A sign directs voters near Glendale City Hall in Arapahoe County in 2012.

(Photo: CPR/Pat Mack)
Women are anticipated to be one of the most important constituencies in this fall’s elections, particularly independent voters in places like Jefferson County. The stakes are high: Colorado’s U.S. Senate race between Mark Udall and challenger Cory Gardner, an Eastern Plains congressman, could help determine which party controls that chamber.

Politicians are looking for the best way to reach female voters and Udall has employed a strategy on television ads that a lot of his fellow Democrats have used in recent years: criticizing Gardner, a Republican, for attempts to restrict access to birth control and legal abortions.

In the past few years, some Democrats have gone as far as saying Republicans are waging a "war on women," a phrase that's come to represent the strategy of hammering Republicans for their stances on women's health issues. 

The Wall Street Journal recently wrote that Colorado is “ground zero” for that kind of rhetoric this year, but one group, the Colorado Women’s Alliance,  is looking to turn the narrative on its head.

"My concern was there was one sort of 'women's agenda' put out there in the public that seemed to need to be for all women, and I felt like my voice wasn't being heard and the voice of other women I knew,"  says Debbie Brown, who founded the advocacy group in 2011.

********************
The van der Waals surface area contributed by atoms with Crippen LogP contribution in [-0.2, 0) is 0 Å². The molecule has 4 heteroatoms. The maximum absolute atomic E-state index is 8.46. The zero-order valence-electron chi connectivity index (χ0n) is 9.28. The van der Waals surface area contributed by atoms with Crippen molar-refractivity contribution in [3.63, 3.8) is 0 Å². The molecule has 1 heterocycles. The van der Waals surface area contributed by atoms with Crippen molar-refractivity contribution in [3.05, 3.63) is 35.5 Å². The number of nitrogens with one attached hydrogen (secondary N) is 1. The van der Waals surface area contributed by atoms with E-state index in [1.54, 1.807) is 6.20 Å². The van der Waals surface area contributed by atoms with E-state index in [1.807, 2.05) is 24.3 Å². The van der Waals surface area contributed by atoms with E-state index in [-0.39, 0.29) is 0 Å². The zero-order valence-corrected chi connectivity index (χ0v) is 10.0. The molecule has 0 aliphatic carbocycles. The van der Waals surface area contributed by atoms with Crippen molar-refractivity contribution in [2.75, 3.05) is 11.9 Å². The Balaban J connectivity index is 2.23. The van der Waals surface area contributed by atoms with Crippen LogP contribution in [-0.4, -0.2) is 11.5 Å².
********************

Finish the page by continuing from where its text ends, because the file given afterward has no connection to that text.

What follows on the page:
The main message she aims to send is that women care about other issues -- like the economy, energy, health care and education -- just as much as access to birth control and abortion.

"I haven't found a woman yet who has said finding birth control is her number one political issue," Brown says. 

She formed the group after what she describes as a troubling result in the 2010 race between Michael Bennet, a Democrat, and Ken Buck, a Republican, who were facing off over Colorado's other U.S. Senate seat.

In that race, Bennet, the Democrat, ran advertisements criticizing efforts by Buck, the Republican, to make abortion illegal even in cases of rape and incest. The strategy was a winning one: According to some reports, even Republicans blamed Buck's loss on Bennet's tactic to target female voters with messages around reproductive health.

Brown says that in polling and focus groups she's found other issues, such as the jobs and money, are more important to women voters, and so she and the Colorado Women's Alliance are recruiting women to speak up through interviews and editorials in order to influence other women deciding how to vote. Brown says the Colorado Women's Alliance isn't associated with one political party, but it supports candidates on the center-right. While that viewpoint most often belongs to Republicans, Brown says it can also come from Libertarians and moderate Democrats.

Democrats, through their own polling and research, seem to be coming to similar conclusions about how to reach women voters. Several recent reports say Democrats are increasingly talking to women about economic issues, widening their strategy to sway those voters.

Brown notes that even on reproductive health issues, Democrats are starting to find their old messaging isn't working. She points to a recent New York Times story that finds liberal groups are using the "pro-choice" label less than they used to because, in the words of one Planned Parenthood staffer it quotes, the label is "outdated," and younger women tend not to be single-issue voters.